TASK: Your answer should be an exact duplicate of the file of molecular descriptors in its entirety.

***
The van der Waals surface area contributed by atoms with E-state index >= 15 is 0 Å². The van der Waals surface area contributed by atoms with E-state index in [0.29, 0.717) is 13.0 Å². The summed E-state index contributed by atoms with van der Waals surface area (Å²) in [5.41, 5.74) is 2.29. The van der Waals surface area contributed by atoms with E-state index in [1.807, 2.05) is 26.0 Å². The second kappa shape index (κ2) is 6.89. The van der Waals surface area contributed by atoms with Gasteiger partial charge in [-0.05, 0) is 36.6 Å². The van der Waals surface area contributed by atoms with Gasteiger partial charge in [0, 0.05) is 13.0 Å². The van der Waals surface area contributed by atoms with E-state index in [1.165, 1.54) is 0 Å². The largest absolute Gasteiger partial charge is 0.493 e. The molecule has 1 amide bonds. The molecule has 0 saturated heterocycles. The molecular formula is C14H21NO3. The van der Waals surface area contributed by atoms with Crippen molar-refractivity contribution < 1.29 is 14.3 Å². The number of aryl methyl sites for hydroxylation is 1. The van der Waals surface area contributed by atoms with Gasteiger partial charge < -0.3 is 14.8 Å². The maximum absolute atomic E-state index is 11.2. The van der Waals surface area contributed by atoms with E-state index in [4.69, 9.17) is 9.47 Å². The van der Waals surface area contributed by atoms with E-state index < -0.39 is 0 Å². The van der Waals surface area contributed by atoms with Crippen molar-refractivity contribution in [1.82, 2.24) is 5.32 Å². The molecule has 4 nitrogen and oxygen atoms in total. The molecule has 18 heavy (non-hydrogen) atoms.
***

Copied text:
The van der Waals surface area contributed by atoms with E-state index >= 15 is 0 Å². The van der Waals surface area contributed by atoms with E-state index in [0.29, 0.717) is 13.0 Å². The summed E-state index contributed by atoms with van der Waals surface area (Å²) in [5.41, 5.74) is 2.29. The van der Waals surface area contributed by atoms with E-state index in [1.807, 2.05) is 26.0 Å². The second kappa shape index (κ2) is 6.89. The van der Waals surface area contributed by atoms with Gasteiger partial charge in [-0.05, 0) is 36.6 Å². The van der Waals surface area contributed by atoms with Gasteiger partial charge in [0, 0.05) is 13.0 Å². The van der Waals surface area contributed by atoms with E-state index in [1.165, 1.54) is 0 Å². The largest absolute Gasteiger partial charge is 0.493 e. The molecule has 1 amide bonds. The molecule has 0 saturated heterocycles. The molecular formula is C14H21NO3. The van der Waals surface area contributed by atoms with Crippen molar-refractivity contribution < 1.29 is 14.3 Å². The number of aryl methyl sites for hydroxylation is 1. The van der Waals surface area contributed by atoms with Gasteiger partial charge < -0.3 is 14.8 Å². The maximum absolute atomic E-state index is 11.2. The van der Waals surface area contributed by atoms with E-state index in [4.69, 9.17) is 9.47 Å². The van der Waals surface area contributed by atoms with E-state index < -0.39 is 0 Å². The van der Waals surface area contributed by atoms with Crippen molar-refractivity contribution in [1.82, 2.24) is 5.32 Å². The molecule has 4 nitrogen and oxygen atoms in total. The molecule has 18 heavy (non-hydrogen) atoms.